You are reading an exclusive WrapPRO article for free. Want to level up your entertainment career? Click here to subscribe.
Disney Entertainment TV is set to reinstate overall deals for creatives that were suspended during the WGA strike as early as Thursday, TheWrap has learned.
In mid-September, the company paused overall and first look deals across its subsidiaries, with Billy Porter, Yara Shahidi, Gina Rodriguez, “This Is Us” alum Milo Ventimiglia and Mandy Moore, “Rebel” executive producer Marc Webb, “The Bear” EP Hiro Murai and FX Productions’ Stacey Sher among those impacted.
While Disney Entertainment TV had paused the deals, the studio planned to continue paying for the deals in order to provide salaries for assistants through the end of 2023, as well as cover salaries for development executives through the first week of October 2023, an individual with knowledge of the decision told TheWrap at the time.
Disney’s reinstated deals follow the news first reported by THR and confirmed by TheWrap that Warner Bros. TV is also set to reinstate its suspended writer-producer deals. Individuals previously suspended at Warner Bros. TV included producers Greg Berlanti, J.J. Abrams, Bill Lawrence, Mindy Kaling, John Wells and Chuck Lorre.
Further reinstatements of overall deals are expected to follow, according to several individuals familiar with decision-making, including at NBCUniversal’s Universal Studio Group, which suspended deals with “Saturday Night Live” creator Lorne Michaels and Dwayne Johnson’s Seven Bucks Productions; CBS Studios, which suspended deals with Dr. Phil McGraw; “Kingdom Revolution” and “Flamin’ Hot” producer DeVon Franklin, as well as “Dynasty” and ”Nancy Drew” executive producer Lis Rowinski; and Paramount Television Studios, which suspended a deal with “Dear White People” creator Justin Simien’s Culture Machine.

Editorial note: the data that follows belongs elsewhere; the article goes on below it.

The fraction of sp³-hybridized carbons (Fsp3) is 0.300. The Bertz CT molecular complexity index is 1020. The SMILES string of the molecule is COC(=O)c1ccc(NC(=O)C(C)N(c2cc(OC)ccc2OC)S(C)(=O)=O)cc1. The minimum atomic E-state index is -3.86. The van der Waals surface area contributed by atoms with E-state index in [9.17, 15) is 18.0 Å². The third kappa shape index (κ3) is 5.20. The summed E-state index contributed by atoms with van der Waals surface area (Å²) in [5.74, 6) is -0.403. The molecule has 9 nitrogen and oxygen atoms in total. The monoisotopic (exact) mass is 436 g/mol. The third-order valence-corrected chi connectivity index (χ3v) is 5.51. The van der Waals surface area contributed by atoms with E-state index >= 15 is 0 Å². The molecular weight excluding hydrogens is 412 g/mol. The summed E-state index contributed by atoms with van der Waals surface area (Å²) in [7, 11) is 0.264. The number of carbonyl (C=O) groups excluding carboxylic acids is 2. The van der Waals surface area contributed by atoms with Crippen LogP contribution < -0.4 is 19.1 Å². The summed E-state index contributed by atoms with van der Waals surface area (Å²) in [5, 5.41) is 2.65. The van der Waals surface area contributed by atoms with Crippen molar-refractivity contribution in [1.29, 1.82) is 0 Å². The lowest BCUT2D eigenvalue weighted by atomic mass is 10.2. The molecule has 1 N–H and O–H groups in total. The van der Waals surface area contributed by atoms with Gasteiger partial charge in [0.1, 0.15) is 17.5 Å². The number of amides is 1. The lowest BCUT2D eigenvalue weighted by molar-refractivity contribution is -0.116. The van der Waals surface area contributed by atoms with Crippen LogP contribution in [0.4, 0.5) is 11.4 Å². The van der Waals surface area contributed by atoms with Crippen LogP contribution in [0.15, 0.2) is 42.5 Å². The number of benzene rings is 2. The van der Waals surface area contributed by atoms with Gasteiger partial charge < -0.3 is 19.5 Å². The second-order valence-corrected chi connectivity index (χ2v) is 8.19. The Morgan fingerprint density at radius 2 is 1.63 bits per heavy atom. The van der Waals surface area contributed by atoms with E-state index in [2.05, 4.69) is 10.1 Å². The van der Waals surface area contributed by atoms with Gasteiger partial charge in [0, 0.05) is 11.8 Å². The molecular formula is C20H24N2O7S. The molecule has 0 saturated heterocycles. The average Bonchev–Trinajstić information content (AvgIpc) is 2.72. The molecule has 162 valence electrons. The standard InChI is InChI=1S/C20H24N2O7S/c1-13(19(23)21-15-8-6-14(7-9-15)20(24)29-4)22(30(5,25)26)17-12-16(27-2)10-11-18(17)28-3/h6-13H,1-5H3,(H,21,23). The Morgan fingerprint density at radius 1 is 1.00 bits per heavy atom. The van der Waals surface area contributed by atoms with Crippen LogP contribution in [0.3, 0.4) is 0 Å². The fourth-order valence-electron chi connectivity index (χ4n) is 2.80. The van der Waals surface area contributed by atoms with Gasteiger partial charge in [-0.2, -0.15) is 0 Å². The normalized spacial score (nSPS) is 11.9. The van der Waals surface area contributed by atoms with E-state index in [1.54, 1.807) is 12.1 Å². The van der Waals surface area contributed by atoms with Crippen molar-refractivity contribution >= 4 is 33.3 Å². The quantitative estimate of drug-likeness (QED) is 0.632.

Suspensions of overall deals with writers first began at the onset on the WGA strike in May, and didn’t yet expand to producers as shows in production were able to continue on in their roles amid the strike while writers halted their work per strike guidelines. However, the suspensions subsequently expanded to impact producers when SAG-AFTRA joined striking writers on the picket line in mid-July.
After 148 days on strike, the WGA reached a tentative deal with the Alliance of Motion Picture and Television Producers. Guild members will hold a ratification vote from Oct. 2 to Oct. 9.
While writing can ramp up due to the end of the WGA strike, the ongoing SAG-AFTRA strike still poses a substantial hurdle for studios looking to resume production. SAG-AFTRA and the AMPTP are set to resume negotiations on Monday.